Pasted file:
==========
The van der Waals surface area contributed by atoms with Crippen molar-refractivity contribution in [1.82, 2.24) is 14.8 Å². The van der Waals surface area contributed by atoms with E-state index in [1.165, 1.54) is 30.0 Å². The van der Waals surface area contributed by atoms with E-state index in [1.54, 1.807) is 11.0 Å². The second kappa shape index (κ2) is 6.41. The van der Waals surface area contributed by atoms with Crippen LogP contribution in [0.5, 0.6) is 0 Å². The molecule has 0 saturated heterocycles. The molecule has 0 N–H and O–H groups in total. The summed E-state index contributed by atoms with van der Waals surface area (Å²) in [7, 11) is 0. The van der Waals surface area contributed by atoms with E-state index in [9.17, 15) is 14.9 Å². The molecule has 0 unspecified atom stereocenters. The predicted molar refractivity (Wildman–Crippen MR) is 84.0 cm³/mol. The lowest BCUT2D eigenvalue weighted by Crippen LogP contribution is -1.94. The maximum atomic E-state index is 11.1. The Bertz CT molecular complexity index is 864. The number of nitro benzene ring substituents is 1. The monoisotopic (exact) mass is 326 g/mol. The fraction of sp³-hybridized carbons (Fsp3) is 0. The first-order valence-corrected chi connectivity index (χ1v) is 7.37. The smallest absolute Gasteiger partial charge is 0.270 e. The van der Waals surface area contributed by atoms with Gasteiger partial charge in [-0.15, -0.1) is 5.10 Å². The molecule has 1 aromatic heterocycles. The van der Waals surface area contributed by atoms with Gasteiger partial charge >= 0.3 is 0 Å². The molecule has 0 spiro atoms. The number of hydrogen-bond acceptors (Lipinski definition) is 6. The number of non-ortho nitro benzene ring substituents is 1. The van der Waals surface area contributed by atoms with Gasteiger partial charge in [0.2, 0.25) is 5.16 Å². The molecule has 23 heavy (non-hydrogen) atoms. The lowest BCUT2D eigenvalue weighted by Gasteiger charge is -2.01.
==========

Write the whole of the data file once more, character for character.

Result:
The van der Waals surface area contributed by atoms with Crippen molar-refractivity contribution in [1.82, 2.24) is 14.8 Å². The van der Waals surface area contributed by atoms with E-state index in [1.165, 1.54) is 30.0 Å². The van der Waals surface area contributed by atoms with E-state index in [1.54, 1.807) is 11.0 Å². The second kappa shape index (κ2) is 6.41. The van der Waals surface area contributed by atoms with Crippen LogP contribution in [0.5, 0.6) is 0 Å². The molecule has 0 saturated heterocycles. The molecule has 0 N–H and O–H groups in total. The summed E-state index contributed by atoms with van der Waals surface area (Å²) in [7, 11) is 0. The van der Waals surface area contributed by atoms with E-state index in [9.17, 15) is 14.9 Å². The molecule has 0 unspecified atom stereocenters. The predicted molar refractivity (Wildman–Crippen MR) is 84.0 cm³/mol. The lowest BCUT2D eigenvalue weighted by Crippen LogP contribution is -1.94. The maximum atomic E-state index is 11.1. The Bertz CT molecular complexity index is 864. The number of nitro benzene ring substituents is 1. The monoisotopic (exact) mass is 326 g/mol. The fraction of sp³-hybridized carbons (Fsp3) is 0. The first-order valence-corrected chi connectivity index (χ1v) is 7.37. The smallest absolute Gasteiger partial charge is 0.270 e. The van der Waals surface area contributed by atoms with Gasteiger partial charge in [-0.15, -0.1) is 5.10 Å². The molecule has 1 aromatic heterocycles. The van der Waals surface area contributed by atoms with Gasteiger partial charge >= 0.3 is 0 Å². The molecule has 0 spiro atoms. The number of hydrogen-bond acceptors (Lipinski definition) is 6. The number of non-ortho nitro benzene ring substituents is 1. The van der Waals surface area contributed by atoms with Gasteiger partial charge in [0.2, 0.25) is 5.16 Å². The molecule has 23 heavy (non-hydrogen) atoms. The lowest BCUT2D eigenvalue weighted by Gasteiger charge is -2.01.